Fullstack Serverless app with Flutter, Serverless Framework and Upstash(REDIS)(PART 2)

Fullstack Serverless app with Flutter, Serverless Framework and Upstash(REDIS)(PART 2)


7 min read

Hey there!
How's it going?
Welcome to part 2 of this tutorial series. In the first part, we saw how to build a REST API using Upstash, Serverless Framework, and Redis.
In this part, we'll build a mobile application using Flutter, to consume our REST API endpoints.
Let's get started πŸ™ƒ
Firstly, you'll need to have flutter installed and running on your computer

Create a new flutter project in your IDE and give it a name of your choice.
Open up the pubspec.yaml file at the root directory of your flutter project and add these dependencies under dev_dependencies

  timeago: ^3.1.0
  shared_preferences: ^2.0.6
  http: ^0.13.4

So it should finally look like this

    sdk: flutter

  timeago: ^3.1.0
  shared_preferences: ^2.0.6
  http: ^0.13.4

The timeago library is converting Unix timestamps(1636824843) into human-readable format like a minute ago, 5 mins ago etc.

Once we create a user account, we want to keep track of theiruserIdand other minor details. We'll useshared_preferencesfor that. <br> Then we'll use thehttp` library for making HTTP calls.
Let's get started...

Create User

The first screen we'll be building is the create user screen, which would consume the create user endpoint.
Here's how the screen looks like

c.png Don't worry about the bunny pic. Just a placeholder for the imageview.
Create a folder inside the lib folder called account and then, create a new file called create_profile_screen.dart inside the account folder.

Here's how my final lib folder structure looks like Screen Shot 2021-11-13 at 18.12.40.png In order to create a new user, we need a

  • profile pic URL
  • first name
  • last name
  • username
  • endpoint

Let's look at the code

static const String  CREATE_USER_PROFILE_URL = "https://5vafvrk8kj.execute-api.us-east-1.amazonaws.com/dev/user";
  bool _loading = false;

 Future<void>createUserProfile() async{
    setState(() {
      _loading = true;
    await http.post(Uri.parse(CREATE_USER_PROFILE_URL),
        body: convert.jsonEncode({'username': usernameController.text,
          "profilePic":profilePicUrl})).then((response) async {

      var jsonResponse =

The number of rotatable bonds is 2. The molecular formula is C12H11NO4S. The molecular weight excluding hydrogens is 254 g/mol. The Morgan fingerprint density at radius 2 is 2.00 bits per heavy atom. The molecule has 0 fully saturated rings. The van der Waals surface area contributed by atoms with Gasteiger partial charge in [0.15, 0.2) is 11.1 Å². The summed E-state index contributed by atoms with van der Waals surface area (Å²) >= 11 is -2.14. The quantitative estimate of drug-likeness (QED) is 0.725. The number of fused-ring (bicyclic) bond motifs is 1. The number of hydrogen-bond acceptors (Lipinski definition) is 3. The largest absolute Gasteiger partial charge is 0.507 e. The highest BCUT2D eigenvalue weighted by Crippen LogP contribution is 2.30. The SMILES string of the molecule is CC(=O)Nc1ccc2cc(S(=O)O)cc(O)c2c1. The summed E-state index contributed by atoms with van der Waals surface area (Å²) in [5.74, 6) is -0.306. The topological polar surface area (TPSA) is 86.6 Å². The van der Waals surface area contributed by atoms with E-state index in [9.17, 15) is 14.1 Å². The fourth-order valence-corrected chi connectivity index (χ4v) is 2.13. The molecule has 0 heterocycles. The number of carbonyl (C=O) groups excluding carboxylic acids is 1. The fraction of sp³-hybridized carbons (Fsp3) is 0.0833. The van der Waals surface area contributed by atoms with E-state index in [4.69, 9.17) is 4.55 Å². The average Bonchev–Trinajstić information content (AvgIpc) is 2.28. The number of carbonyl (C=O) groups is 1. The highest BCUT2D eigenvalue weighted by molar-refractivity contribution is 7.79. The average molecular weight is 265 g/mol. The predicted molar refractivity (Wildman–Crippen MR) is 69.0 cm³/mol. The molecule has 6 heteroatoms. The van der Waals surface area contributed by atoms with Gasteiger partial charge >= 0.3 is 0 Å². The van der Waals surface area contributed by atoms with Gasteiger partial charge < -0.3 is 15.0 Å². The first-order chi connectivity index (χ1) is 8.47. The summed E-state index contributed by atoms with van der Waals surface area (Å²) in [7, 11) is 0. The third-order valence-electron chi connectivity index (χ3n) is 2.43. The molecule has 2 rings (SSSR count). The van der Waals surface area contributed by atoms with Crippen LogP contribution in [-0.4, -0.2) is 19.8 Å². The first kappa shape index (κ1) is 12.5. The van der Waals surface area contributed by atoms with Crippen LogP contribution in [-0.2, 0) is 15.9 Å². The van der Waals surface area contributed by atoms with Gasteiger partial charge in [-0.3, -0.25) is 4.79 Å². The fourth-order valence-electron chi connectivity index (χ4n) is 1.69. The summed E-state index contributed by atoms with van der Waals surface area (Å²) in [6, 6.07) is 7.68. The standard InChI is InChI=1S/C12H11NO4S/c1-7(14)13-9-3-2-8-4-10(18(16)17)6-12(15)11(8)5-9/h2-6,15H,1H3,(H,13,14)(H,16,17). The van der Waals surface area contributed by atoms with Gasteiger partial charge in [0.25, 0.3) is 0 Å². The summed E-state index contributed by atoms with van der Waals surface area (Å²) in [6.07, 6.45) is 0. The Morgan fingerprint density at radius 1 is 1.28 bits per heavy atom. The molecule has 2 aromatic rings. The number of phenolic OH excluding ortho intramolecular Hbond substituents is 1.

convert.jsonDecode(response.body) as Map<String, dynamic>;

      setState(() {
        _loading = false;
      if(response.statusCode == 400){

       ScaffoldMessenger.of(context).showSnackBar(SnackBar(padding:EdgeInsets.all(10),backgroundColor: Colors.red,content: Text(jsonResponse['message'])));
      }else if(response.statusCode == 200) {

        print('user id is :' +jsonResponse['userId']);
        await saveUserId(jsonResponse['userId']);
        Navigator.push(context, MaterialPageRoute(builder: (context){
          return HomeScreen();


Future is a core Dart class for working with asynchronous operations. A Future object represents a potential value or error that will be available at some time in the future.

The http.Response class contains the data received from a successful http call.
The above code uses the http post method to send a post request to the create user endpoint then, await a response.
If the response status code is 200, then the request was successful, we save the created UserId in shared preferences, and then we move to the homescreen.
Here's a link to the complete source code for this screen Create Profile Screen.

Create a Post

One of our endpoints allowed a user to create a post. Here's how the screen looks like


In order to create a post, a user needs

  • a userId
  • text
  • imageUrl

Remember that, for demonstrations purposes, we are using a ready made imageUrl. In a real app, you'll have to allow a user to pick their image, upload it to a server, get the image Url, and then use it to create a post.
CreatePost method looks similar to CreateUser method.

 Future<void> createPost(String userId) async {
    await http
            body: convert.jsonEncode({
              'userId': userId,
              "postText": postTextController.text,
              "postImage": _postPicUrl[i]
        .then((response) async {
      var jsonResponse =
          convert.jsonDecode(response.body) as Map<String, dynamic>;

      setState(() {
        _loading = false;
      if (response.statusCode == 400) {
            padding: EdgeInsets.all(10),
            backgroundColor: Colors.red,
            content: Text(jsonResponse['message'])));
      } else if (response.statusCode == 200) {
        print('post id is :' + jsonResponse['id']);

List All Posts

The home screen on our application would display a list of all posts created.
Something like this

a.png In order to retrieve all posts in a stress-free manner, we first need to create a custom dart object that represents a single post.

class Post {
  String? postText;
  String? userId;
  String? createdOn;
  String? id;
  String? postImage;
  PostAdmin? postAdmin;


  Post.fromJson(Map<String, dynamic> json) {
    postText = json['postText'];
    userId = json['userId'];
    createdOn = json['createdOn'];
    id = json['id'];
    postImage = json['postImage'];
    postAdmin = json['postAdmin'] != null
        ? PostAdmin.fromJson(json['postAdmin'])
        : null;

  Map<String, dynamic> toJson() {
    final Map<String, dynamic> data = new Map<String, dynamic>();
    data['postText'] = this.postText;
    data['userId'] = this.userId;
    data['createdOn'] = this.createdOn;
    data['id'] = this.id;
    data['postImage'] = this.postImage;
    if (this.postAdmin != null) {